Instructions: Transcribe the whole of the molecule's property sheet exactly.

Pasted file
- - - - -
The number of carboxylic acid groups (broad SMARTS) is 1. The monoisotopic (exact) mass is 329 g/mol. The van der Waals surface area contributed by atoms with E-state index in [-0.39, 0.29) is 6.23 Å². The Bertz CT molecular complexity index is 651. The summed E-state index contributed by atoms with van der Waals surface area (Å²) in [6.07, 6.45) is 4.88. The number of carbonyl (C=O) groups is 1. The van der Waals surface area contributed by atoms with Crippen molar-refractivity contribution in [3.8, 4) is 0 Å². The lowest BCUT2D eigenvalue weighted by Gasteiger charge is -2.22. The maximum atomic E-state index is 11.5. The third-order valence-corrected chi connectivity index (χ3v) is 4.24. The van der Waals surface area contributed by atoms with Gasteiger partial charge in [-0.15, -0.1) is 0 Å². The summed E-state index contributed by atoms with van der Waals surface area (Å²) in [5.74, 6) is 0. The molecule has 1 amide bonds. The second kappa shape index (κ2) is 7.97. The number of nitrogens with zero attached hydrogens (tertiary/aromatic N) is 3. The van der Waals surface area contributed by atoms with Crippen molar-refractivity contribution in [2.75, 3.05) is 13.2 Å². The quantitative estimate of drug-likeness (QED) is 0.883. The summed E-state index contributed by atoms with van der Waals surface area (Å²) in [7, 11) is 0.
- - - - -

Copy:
The number of carboxylic acid groups (broad SMARTS) is 1. The monoisotopic (exact) mass is 329 g/mol. The van der Waals surface area contributed by atoms with E-state index in [-0.39, 0.29) is 6.23 Å². The Bertz CT molecular complexity index is 651. The summed E-state index contributed by atoms with van der Waals surface area (Å²) in [6.07, 6.45) is 4.88. The number of carbonyl (C=O) groups is 1. The van der Waals surface area contributed by atoms with Crippen molar-refractivity contribution in [3.8, 4) is 0 Å². The lowest BCUT2D eigenvalue weighted by Gasteiger charge is -2.22. The maximum atomic E-state index is 11.5. The third-order valence-corrected chi connectivity index (χ3v) is 4.24. The van der Waals surface area contributed by atoms with Gasteiger partial charge in [-0.15, -0.1) is 0 Å². The summed E-state index contributed by atoms with van der Waals surface area (Å²) in [5.74, 6) is 0. The molecule has 1 amide bonds. The second kappa shape index (κ2) is 7.97. The number of nitrogens with zero attached hydrogens (tertiary/aromatic N) is 3. The van der Waals surface area contributed by atoms with Crippen molar-refractivity contribution in [2.75, 3.05) is 13.2 Å². The quantitative estimate of drug-likeness (QED) is 0.883. The summed E-state index contributed by atoms with van der Waals surface area (Å²) in [7, 11) is 0.